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1st Heavy Brigade Combat Team, 3rd Brigade Support Battalion Commander Lt. Col. Miles Townsend and Command Sgt. Major Robert Townes walk away after paying respect to all the fallen Soldiers from their battalion who gave the ultimate sacrifice while serving in Operation Iraq Freedom and Operation New Dawn during the Raider Brigade Fallen Soldiers memorial dedication April 1.

FORT STEWART, Ga. - The sun peaked out for a few hours, April 1, casting light upon Soldiers, Families, and friends of the 1st Heavy Brigade Combat Team as they gathered by the Raider Brigade building for a very special event.

On this day, the brigade was dedicating the Raider Brigade Fallen Soldier Memorial, a three-year project to memorialize the Fallen.

"It is important to remember our history and the sacrifices that have been made on behalf of a free nation," said Col. James Crider, 1st HBCT commander. "When a servicemember is lost, service in life demands that we continue to move forward. But preserving their memory in our hearts and minds strengthens us in that journey. The sacrifice of those who have gone before us and served alongside us makes us who we are."

Two individuals spearheaded the memorial project: Col. Roger Cloutier, current 3rd Infantry Division chief of staff and former 1st HBCT commander, and Mrs. Laura Rittenhouse, head of the Raider Brigade Fallen Soldier Memorial committee.

"Colonel Cloutier had a vision of something more," Col. Crider said. "Like many, if not most of us here today, he understands the depth of emotions that one goes through when a servicemember is lost in combat. He had a vision for a memorial that would draw people to stop, visit and truly reflect on the price of freedom. Second, Mrs. Rittenhouse was the engine behind that vision.

Laura's efforts and sacrifice over the last three years literally turned a patch of dirt on Gulick Avenue into the heart-stopping memorial we are dedicating today."

Colonel Cloutier also spoke at the event, cogitating on the history of the brigade as well as the memorial.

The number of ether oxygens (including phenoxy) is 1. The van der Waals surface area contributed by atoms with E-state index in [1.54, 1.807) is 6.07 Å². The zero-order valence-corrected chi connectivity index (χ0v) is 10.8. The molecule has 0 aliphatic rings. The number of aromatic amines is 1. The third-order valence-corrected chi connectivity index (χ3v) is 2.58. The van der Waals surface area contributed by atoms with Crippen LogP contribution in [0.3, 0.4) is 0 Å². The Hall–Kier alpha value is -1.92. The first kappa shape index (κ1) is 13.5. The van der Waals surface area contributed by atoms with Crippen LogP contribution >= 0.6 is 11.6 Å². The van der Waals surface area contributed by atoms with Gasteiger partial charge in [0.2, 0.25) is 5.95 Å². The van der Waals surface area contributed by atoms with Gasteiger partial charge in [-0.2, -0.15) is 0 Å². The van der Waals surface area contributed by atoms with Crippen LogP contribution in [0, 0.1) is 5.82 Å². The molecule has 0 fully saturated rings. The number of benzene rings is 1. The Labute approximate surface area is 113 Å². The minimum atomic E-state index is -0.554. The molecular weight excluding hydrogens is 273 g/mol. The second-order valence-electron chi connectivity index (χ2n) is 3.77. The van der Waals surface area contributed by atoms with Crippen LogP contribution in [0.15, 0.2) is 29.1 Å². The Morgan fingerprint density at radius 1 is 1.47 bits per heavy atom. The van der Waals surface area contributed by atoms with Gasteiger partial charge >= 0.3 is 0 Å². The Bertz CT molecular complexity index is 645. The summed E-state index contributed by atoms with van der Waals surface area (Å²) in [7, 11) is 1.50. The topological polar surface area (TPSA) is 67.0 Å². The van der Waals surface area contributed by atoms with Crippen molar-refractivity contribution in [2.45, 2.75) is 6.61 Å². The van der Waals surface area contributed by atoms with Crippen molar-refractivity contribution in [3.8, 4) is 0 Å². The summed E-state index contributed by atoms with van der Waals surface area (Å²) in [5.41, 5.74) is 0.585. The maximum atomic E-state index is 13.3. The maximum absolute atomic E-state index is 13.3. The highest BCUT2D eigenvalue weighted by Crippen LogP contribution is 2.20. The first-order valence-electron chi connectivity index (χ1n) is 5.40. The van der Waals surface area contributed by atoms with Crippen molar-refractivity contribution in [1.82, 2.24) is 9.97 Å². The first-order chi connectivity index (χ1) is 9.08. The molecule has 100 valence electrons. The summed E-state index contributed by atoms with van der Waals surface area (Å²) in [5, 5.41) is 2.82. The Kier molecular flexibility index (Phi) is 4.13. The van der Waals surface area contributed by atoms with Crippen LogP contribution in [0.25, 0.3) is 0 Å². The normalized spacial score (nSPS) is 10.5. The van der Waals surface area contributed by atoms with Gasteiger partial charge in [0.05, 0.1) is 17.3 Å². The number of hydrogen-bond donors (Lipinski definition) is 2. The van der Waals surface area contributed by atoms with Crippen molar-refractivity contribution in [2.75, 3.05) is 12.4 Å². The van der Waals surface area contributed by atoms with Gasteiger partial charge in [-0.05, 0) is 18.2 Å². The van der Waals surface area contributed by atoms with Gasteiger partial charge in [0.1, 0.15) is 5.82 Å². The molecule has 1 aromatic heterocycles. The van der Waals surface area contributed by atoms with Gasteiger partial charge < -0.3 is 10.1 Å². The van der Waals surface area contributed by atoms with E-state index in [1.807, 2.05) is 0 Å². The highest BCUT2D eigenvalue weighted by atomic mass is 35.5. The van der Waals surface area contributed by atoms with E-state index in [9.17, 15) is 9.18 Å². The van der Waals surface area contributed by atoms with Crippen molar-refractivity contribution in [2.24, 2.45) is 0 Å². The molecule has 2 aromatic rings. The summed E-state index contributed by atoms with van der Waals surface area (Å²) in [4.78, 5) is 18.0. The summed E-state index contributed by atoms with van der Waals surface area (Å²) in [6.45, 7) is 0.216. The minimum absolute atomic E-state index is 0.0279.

"I am honored to be allowed to speak here today at the dedication of this memorial for our 107 Fallen Raider Soldiers," Col. Cloutier said. "I have been in the division since 2004 and have watched the brigade for three deployments, always in awe as they accomplished mission after mission. [The memorial] started as a simple idea almost three years ago, became rough sketches on scraps of paper, then more refined drawings on poster board and eventually we asked Soldiers to send us their ideas. After numerous iterations it morphed into what we have before us today".

The purpose of the memorial was both simple and complex: to have a place where Soldiers and Families can remember the Fallen, but also something much deeper.

As part of his speech, Col. Cloutier quoted excerpts from Henry Scott Holland's "What is Death":

"I have only slipped away into the next room, I am I and you are you.
Whatever we were to each other, that we still are.
Call me by my old familiar name.
Speak to me in the easy way which you always used to.
Play, smile and think of me. All is Well."

"He describes a place of comfort," explained Col. Cloutier, "A place of easy communication, and he describes a feeling of coming home. That is exactly what this memorial is and should always be. That other room, that place where we can come to mourn, remember and speak with our Fallen."

Colonel Cloutier also thanked all the people that made the memorial possible, whether through donations or hard work.

"Thanks to all our sponsors and individual donors, to Dan and Tim Gay for all their design work, to the Raider Soldiers, Maj. Gen. Tony Cucolo for supporting our efforts and giving us permission to build, James and Jill Crider for carrying the ball across the goal line, Command. Sgt. Maj. Edd Watson for all your support and finally, a very special thanks to Laura Rittenhouse. You may not know this but even though she was battling a life-threatening illness, she continued to single-handedly pull this together," he said.

Behind him, the memorial stood, pillars of stone with the names of those who made the ultimate sacrifice. Although the flowers and trees have yet to bloom and leaf, they represent the lives able to live because of the departed.

"So we have a special place to remember our Fallen," Col. Cloutier said to end his speech, "Just down the street from Warrior's Walk, surrounded by palm trees and Soldiers hurrying by during the course of their duties. We have that special place where we can talk to our old friends in the easy way we used to."

Page last updated Fri July 22nd, 2011 at 12:16